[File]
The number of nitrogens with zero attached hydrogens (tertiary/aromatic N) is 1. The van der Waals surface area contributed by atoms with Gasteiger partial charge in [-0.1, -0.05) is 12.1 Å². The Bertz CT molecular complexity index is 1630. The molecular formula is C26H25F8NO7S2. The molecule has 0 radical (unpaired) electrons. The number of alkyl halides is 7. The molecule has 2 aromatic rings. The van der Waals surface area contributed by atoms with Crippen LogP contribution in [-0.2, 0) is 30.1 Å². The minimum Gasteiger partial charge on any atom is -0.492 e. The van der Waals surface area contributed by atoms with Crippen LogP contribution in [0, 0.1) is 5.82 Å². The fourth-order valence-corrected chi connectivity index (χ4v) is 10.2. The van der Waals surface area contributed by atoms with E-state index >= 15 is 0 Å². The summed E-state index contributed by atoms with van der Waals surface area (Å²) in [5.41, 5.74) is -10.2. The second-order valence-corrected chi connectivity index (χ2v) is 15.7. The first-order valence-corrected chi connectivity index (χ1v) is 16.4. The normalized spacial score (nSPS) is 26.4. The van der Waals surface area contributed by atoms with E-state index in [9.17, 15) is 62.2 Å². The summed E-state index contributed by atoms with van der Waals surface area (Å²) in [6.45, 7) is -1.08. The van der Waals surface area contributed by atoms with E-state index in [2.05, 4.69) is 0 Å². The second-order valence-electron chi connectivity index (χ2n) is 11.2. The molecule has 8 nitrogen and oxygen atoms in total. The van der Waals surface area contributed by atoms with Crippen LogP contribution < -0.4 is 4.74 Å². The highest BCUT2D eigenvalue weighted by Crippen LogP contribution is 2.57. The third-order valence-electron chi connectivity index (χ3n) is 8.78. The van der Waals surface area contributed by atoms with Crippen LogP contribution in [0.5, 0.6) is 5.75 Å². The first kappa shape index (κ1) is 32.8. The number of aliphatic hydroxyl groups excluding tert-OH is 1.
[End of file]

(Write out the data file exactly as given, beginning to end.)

The number of nitrogens with zero attached hydrogens (tertiary/aromatic N) is 1. The van der Waals surface area contributed by atoms with Gasteiger partial charge in [-0.1, -0.05) is 12.1 Å². The Bertz CT molecular complexity index is 1630. The molecular formula is C26H25F8NO7S2. The molecule has 0 radical (unpaired) electrons. The number of alkyl halides is 7. The molecule has 2 aromatic rings. The van der Waals surface area contributed by atoms with Crippen LogP contribution in [-0.2, 0) is 30.1 Å². The minimum Gasteiger partial charge on any atom is -0.492 e. The van der Waals surface area contributed by atoms with Crippen LogP contribution in [0, 0.1) is 5.82 Å². The fourth-order valence-corrected chi connectivity index (χ4v) is 10.2. The van der Waals surface area contributed by atoms with E-state index >= 15 is 0 Å². The summed E-state index contributed by atoms with van der Waals surface area (Å²) in [5.41, 5.74) is -10.2. The second-order valence-corrected chi connectivity index (χ2v) is 15.7. The first-order valence-corrected chi connectivity index (χ1v) is 16.4. The normalized spacial score (nSPS) is 26.4. The van der Waals surface area contributed by atoms with E-state index in [9.17, 15) is 62.2 Å². The summed E-state index contributed by atoms with van der Waals surface area (Å²) in [6.45, 7) is -1.08. The van der Waals surface area contributed by atoms with E-state index in [2.05, 4.69) is 0 Å². The second-order valence-electron chi connectivity index (χ2n) is 11.2. The molecule has 8 nitrogen and oxygen atoms in total. The van der Waals surface area contributed by atoms with Crippen LogP contribution < -0.4 is 4.74 Å². The highest BCUT2D eigenvalue weighted by Crippen LogP contribution is 2.57. The third-order valence-electron chi connectivity index (χ3n) is 8.78. The van der Waals surface area contributed by atoms with Crippen LogP contribution in [0.5, 0.6) is 5.75 Å². The first kappa shape index (κ1) is 32.8. The number of aliphatic hydroxyl groups excluding tert-OH is 1.